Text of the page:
The names Woodbury and Withers are quite a struggle for the Hispanics out here.  They say Hermana "Wudboory" and Hermana "Wheat Hairs."  Sometimes they want us to try and teach them to say it like we say it, and if they ask we try......but their tongues and mouths literally can't do it.  It's kind of fun to help people learn English...but I also feel grateful everyday that I know it.

To Chad - I can't believe you gagged down a whole glass of vinegar.  How did you do it?  At this point, you are totally winning the award for most bizarre thing eaten.  

The other day we knocked on the door of a family who we are teaching, and they had just started dinner.  They invited us in, told us to sit down, and they put a truckload of food in front of us, a can of coke, and a bottle of water.  It was so much food and really good but also I have no idea what it was....some sandwich thing stuffed with chicken (fat and bones and all...Hermana Woodbury was picking stuff out of her teeth for a few minutes), with a sauce and then radishes, tomatoes, and lettuce.  They had friends over too, so it was quite the crowd.  The men ate first, and as guests they made us eat with the men.  Then the kids ate, and then the women.  It was a little bizarre to not be helping in the kitchen or something until the other women could eat....but I am trying really hard to embrace and love different cultures even though I don't understand a lot of the things they do.

The Elders in our district had a baptism this week for a young guy whose mom was baptized a few months ago.  It was awesome!  It really went off without a hitch and we were able to get one of our investigators and her kids there, which was awesome.  During the in between time when they were drying off and changing clothes, the Elders asked us to teach the Restoration to the people who had showed up and were just waiting.  My companion did it in English and I did it in Spanish, and it was great.  If there is anything I know in Spanish, it’s the Restoration, my testimony, and how to pray (:

The general Relief Society meeting was this last Saturday, and the stake put on a dinner before the broadcast started.  We rounded up a member to come with us and promised that there would be free food and translation in Spanish.  We get to the dinner, and in Spanish she is like "What is this... American food?"  Me, "Yeah....do you want some soup with bread?"  Rosa says, "Ya hermanita, ya....ya ya hermanita ya."  She said, "Ya hermanita" like 7000 times that night and now my companion and I think it is so funny we say it too.  So she goes to one table, picks up a bowl and points to a soup, picks up another bowl and points to a different soup, swipes a stack of bread like she is worried it won't be there if she comes back, and she marches us towards a table.  She then mixes the soups together and says, "It's much better this way, before the soups were gross."  Ha....I thought it was good!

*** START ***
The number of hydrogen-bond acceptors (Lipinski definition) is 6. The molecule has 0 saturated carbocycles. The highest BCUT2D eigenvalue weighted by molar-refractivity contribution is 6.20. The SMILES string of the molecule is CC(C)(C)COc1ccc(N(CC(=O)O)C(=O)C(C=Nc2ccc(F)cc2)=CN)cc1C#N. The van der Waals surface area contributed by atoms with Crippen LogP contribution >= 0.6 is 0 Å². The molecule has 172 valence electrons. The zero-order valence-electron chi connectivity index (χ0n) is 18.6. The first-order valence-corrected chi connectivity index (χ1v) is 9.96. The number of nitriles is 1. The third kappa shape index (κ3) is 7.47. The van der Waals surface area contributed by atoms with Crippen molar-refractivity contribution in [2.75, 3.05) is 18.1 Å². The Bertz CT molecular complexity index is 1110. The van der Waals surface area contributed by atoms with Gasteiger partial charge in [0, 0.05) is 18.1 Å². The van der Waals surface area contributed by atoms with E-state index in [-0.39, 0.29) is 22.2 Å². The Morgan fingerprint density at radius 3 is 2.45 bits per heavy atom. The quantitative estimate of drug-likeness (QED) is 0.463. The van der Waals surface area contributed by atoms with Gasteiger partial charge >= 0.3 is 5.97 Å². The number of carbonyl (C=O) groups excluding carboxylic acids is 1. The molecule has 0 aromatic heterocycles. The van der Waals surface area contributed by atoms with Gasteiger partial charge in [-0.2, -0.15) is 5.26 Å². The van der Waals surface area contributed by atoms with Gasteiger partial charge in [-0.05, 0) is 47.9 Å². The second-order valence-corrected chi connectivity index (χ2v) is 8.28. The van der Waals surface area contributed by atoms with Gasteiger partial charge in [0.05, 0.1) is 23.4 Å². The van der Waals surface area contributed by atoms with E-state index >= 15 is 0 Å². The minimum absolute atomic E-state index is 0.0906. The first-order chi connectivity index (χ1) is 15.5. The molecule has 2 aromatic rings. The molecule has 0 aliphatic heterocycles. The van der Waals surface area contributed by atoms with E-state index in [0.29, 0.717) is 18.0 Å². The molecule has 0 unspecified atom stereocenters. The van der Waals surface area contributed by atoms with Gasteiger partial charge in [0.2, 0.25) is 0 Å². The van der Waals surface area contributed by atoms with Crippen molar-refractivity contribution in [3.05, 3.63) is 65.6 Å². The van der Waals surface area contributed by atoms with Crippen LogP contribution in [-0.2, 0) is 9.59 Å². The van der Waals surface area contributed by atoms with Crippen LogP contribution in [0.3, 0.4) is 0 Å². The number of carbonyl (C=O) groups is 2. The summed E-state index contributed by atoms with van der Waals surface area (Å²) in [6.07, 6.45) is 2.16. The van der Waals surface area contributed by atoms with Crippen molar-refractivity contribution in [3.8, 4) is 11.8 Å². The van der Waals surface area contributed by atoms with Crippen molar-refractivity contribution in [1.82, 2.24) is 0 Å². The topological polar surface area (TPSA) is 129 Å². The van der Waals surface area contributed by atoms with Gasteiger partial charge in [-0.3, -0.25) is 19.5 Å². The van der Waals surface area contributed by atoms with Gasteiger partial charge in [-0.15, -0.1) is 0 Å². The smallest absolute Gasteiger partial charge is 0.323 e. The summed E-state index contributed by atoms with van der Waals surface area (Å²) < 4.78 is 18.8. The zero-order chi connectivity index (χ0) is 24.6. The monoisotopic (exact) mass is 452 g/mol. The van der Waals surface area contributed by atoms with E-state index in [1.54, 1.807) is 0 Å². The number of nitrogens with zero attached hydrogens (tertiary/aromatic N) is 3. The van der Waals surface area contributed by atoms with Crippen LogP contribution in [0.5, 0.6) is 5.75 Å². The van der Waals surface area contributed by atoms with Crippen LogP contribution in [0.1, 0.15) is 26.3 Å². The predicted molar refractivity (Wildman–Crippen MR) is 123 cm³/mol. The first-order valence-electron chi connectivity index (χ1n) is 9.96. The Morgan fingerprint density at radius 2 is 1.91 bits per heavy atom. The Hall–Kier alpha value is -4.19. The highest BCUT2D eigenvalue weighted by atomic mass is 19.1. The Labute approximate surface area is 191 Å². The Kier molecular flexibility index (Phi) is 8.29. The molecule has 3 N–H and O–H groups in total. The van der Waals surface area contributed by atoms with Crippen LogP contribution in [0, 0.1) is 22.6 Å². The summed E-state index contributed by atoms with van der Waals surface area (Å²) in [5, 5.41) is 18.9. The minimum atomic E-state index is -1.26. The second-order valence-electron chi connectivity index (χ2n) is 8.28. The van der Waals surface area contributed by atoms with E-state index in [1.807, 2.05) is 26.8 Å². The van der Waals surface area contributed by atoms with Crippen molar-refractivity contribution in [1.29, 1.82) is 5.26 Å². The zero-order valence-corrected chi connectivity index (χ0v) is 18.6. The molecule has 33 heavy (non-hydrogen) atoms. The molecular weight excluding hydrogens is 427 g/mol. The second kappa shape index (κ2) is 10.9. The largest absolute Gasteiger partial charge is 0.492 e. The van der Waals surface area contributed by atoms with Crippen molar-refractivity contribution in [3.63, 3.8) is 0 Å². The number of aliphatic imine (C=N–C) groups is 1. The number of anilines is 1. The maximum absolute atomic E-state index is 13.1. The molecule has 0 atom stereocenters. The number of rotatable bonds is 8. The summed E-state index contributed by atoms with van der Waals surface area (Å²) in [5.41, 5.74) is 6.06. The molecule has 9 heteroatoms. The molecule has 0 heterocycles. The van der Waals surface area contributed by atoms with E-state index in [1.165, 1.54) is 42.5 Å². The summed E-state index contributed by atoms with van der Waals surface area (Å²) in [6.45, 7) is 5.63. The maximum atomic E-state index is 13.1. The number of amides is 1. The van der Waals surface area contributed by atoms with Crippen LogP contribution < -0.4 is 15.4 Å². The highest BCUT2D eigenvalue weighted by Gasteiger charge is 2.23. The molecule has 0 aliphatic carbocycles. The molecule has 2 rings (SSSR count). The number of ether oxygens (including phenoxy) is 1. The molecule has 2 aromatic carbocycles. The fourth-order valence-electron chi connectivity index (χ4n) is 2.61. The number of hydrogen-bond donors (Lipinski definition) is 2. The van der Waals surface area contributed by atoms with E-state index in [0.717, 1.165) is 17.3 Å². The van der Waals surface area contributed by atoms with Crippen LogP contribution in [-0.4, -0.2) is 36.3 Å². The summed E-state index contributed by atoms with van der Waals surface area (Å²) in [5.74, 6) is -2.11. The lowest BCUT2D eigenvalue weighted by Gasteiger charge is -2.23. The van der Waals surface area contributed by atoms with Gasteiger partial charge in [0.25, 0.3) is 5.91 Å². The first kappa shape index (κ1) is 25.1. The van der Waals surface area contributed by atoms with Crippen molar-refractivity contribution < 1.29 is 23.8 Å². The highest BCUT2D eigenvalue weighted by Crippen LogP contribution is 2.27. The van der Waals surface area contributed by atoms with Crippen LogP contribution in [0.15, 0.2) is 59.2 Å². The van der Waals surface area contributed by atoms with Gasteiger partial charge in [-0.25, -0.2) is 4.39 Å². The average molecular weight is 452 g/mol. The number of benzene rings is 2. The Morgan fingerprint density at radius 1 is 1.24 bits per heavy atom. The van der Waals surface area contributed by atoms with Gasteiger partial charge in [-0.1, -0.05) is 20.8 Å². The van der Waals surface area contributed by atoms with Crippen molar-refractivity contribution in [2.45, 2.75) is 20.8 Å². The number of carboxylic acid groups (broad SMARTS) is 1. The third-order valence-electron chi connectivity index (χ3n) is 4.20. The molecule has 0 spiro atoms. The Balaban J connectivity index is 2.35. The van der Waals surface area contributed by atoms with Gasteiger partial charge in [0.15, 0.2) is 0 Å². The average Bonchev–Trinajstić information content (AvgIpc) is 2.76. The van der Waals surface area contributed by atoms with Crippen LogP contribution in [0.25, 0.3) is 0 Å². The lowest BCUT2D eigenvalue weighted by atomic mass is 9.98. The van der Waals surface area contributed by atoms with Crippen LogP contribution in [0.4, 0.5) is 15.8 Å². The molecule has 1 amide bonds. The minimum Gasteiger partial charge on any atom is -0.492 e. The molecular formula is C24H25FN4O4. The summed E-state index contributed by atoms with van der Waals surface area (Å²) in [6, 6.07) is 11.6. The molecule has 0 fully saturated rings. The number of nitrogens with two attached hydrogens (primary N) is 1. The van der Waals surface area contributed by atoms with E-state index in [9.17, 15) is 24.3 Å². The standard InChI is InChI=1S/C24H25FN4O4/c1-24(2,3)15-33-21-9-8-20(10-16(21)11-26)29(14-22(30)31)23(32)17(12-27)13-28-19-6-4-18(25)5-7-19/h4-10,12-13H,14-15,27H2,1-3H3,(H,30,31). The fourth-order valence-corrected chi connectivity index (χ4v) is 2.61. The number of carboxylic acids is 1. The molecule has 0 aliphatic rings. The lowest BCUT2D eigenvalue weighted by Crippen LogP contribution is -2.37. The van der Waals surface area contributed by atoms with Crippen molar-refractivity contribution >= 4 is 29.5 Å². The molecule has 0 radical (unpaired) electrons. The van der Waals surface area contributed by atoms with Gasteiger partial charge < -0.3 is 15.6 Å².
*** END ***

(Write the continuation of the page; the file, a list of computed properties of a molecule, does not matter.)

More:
I don't know why I sometimes forget this, but of course not everyone loves American food!  One lady we run into all the time always jokes that all Americans ever eat is cereal with milk and macaroni and cheese.  Even though these Hispanics are living in America, they hold pretty tight to their culture and food and language.  

To Sam....guess what?  There is an Elder in my mission (he is one of the Spanish AP's) and he is from Peru.  He is a little bit older (26) and learned English here in America.  He said that when he was younger, about 12 or 13...his soccer team played against Messi's soccer team!!!!!  How crazy?  I just had to tell you that.  He said Messi's team slaughtered theirs but they still had fun (:

Apparently El Salvador is really dangerous right now...is this true?  Why is there such a motivation to leave that country?  I wish you could see how many El Salvadorians actually live here.  It's so many.  Everyone from their home country recognizes the church though. Sometimes we will ask, "Did you use to see young guys with white shirts and ties?"  and 99% of the time they say yes.

When we are texting members or investigators, sometimes it turns into a game of mad gab.  They don't really know how to spell, so they just phonetically type out the words....and we end up getting messages with words like "ola" "por k" "si kieren" and we have gotten into the habit of one of us reading the message really fast to see if we can make any sense of it, and the other carefully listening to put the whole thing together.  It's pretty fun (: 

I love you all lots....and I know that you are sacrificing a lot for me to serve a mission.  
I love you more than all of the cars in traffic (which is a like a hundred bajillion!) 

Hermana Withers